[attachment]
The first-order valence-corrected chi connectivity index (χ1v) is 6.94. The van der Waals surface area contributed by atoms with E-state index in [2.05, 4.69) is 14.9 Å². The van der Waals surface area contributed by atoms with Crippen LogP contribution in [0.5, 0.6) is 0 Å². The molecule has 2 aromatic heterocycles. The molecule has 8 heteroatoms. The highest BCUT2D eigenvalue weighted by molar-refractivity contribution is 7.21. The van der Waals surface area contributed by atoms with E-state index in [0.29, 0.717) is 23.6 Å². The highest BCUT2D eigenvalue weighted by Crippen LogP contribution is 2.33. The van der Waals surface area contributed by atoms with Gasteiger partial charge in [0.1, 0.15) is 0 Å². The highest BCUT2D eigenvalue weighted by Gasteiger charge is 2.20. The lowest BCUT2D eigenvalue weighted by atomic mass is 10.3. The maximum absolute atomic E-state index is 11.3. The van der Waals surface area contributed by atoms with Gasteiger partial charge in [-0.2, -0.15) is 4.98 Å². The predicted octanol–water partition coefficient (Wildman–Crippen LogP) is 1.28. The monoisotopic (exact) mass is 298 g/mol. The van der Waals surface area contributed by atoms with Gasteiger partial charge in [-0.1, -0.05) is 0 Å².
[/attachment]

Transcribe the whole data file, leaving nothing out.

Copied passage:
The first-order valence-corrected chi connectivity index (χ1v) is 6.94. The van der Waals surface area contributed by atoms with E-state index in [2.05, 4.69) is 14.9 Å². The van der Waals surface area contributed by atoms with Crippen LogP contribution in [0.5, 0.6) is 0 Å². The molecule has 2 aromatic heterocycles. The molecule has 8 heteroatoms. The highest BCUT2D eigenvalue weighted by molar-refractivity contribution is 7.21. The van der Waals surface area contributed by atoms with E-state index in [0.29, 0.717) is 23.6 Å². The highest BCUT2D eigenvalue weighted by Crippen LogP contribution is 2.33. The van der Waals surface area contributed by atoms with Gasteiger partial charge in [0.1, 0.15) is 0 Å². The highest BCUT2D eigenvalue weighted by Gasteiger charge is 2.20. The lowest BCUT2D eigenvalue weighted by atomic mass is 10.3. The maximum absolute atomic E-state index is 11.3. The van der Waals surface area contributed by atoms with Gasteiger partial charge in [-0.2, -0.15) is 4.98 Å². The predicted octanol–water partition coefficient (Wildman–Crippen LogP) is 1.28. The monoisotopic (exact) mass is 298 g/mol. The van der Waals surface area contributed by atoms with Gasteiger partial charge in [-0.1, -0.05) is 0 Å².